A Cross-Cultural Exploration of Personal Identity and Familial Duty
By Neely Kennedy
In the April Ladies' Home Journal Book Club selection, Oleander Girl, award-winning author, poet and activist Chitra Banerjee Divakaruni weaves a complex cross-cultural coming-of-age saga about discovering ones identity amidst the formidable pressures and expectations set by family and society. The story begins when seventeen year old Korobi Roy, orphaned and raised in Kolkata, India by her loving, yet strict, traditional Hindu grandparents, experiences a strange visitation from her deceased mother on the day of her engagement party to Rajat, the son of a prominent business family. When Korobi’s grandfather, Bimal, dies suddenly that same evening, Korobi is doubly bereaved, having lost both her parents and now the tender love of the only father-figure she has known. Haunted by guilt in witnessing Korobi’s grief, her grandmother, Sarojini, confesses a shocking secret that she and Bimal colluded to keep from Korobi all her life—her father is not dead. Unable to start the next chapter of her life in marriage until she is reunited with her birth father, Korobi embarks on the search to find him in America. Feeling unsupported in her efforts, Korobi is conflicted with doubt in her engagement to Rajat, and ultimately must choose—her life with Rajat in India, or the freedom of life in America with her father and a possible new love interest, Vic. While in America, religious and personal tensions and conflicts among family and in-laws-to-be mount, bubble, and eventually boil-over.
Below are examples of the contrasting themes Chitra Banerjee Divakaruni explores, as the characters wrestle with the issues of culture, class, forgiveness and love.
India vs. America
- “I’ve never looked down upon Kolkata from up high, so I had no idea how far the city sprawled, which shape it took. On the ground, I knew its contradictions: lavish wedding halls behind which beggars waited for leftovers; red-bannered, slogan-shouting.”
- “She would tell us in her letters about folk-dance lessons and plays she had seen in San Francisco. She visited the giant redwoods and saw migrating whales. People in California, she said, were kind and friendly and very interesting.”
Parenting vs. Manipulation
- “Mrs. Bose notices Rajat’ flushed face, his pained expression. Has Bhattacharya hit upon something? Is there a problem with Korobi that she doesn’t know of? She feels a constriction in her chest. Oh it’s hard to accept that children come with their own fates. That a parent can do only so much to make them happy.”
- “You weren’t the one he dragged into the temple on the night Anu died, insisting that the baby never learn about her father. He made me promise in front of the goddess that I’d never tell you. He was determined that you would grow up believing that he’s dead.”
Identity vs. Duty
- “Sentences swirl inside Sarojini’s head. Remember who you are. Remember the world that waits for you here, its privileges and obligations. What happens in America isn’t your life; it’s only an interlude.”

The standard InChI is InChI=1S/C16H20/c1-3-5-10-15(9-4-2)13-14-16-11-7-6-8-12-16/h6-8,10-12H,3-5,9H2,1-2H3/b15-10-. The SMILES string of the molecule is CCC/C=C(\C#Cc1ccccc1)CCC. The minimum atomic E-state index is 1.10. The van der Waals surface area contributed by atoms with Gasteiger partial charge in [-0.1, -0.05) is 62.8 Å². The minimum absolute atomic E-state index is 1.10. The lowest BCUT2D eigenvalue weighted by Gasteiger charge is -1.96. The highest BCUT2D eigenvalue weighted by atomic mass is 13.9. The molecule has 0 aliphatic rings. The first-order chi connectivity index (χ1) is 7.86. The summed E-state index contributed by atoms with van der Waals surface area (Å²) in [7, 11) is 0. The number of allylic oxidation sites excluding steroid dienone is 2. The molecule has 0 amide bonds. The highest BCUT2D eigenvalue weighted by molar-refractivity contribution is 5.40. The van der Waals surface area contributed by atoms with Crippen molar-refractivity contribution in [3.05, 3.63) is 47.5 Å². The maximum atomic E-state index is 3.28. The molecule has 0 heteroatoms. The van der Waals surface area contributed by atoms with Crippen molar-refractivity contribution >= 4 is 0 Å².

- “’It’s my hair,” I say defiantly. But my statement is only half-true. That hair belonged to Bimal and Sarojini’s granddaughter, to Rajat’s fiancée, to Papa and Maman Bose’s daughter-in-law to-be.”
Rich vs. Poor
- “’You don’t know your boundaries. He’s a servant – and not even our servant anymore. Left us for some Muslim highflier. You’re a girl from a good family. You’re growing up now. You need to learn how to behave in society.”
- “He walked past them even as Mr. Bose was talking to him. Shaking off his son’s grasp, he spat on the sidewalk, close enough to Mrs. Bose feet that she jumped back in shock. None of the words of love and apology that Mr. Bose offered her afterward could keep her from feeling besmirched.”
Betrayal vs. Forgiveness
“Sarojini thinks the silence will go on forever, until she crumbles into dust. She would welcome that. To disintegrate, to blow away in the wind, to never have to answer the look in her grandaughter’s eye.”
- “I wait for rage at my grandfather to wash over me, but there is only sadness. What he did, it was because of love. Isn’t that why most people do what they do? Out of their mistaken notions of love, their fear of its loss.”
Prejudice vs. Tolerance
“Sarojini wants to explain the complicated gradations of race prejudice in India, how deep its roots reach back. Why for so many people, having Korobi’s father turn out to be black would be far more worse than if he were merely a foreigner.”
- “Because of love. Isn’t that what we do for the people we care for? Accept their problems because there are so many other wonderful things about them? And in your case these aren’t even your problems. They’re just the circumstances you were handed.”
Book Club Bonus: Discuss what effect family obligations have had on your life choices. What sacrifices in personal identity and freedom, if any, have you made to maintain peace within your family?
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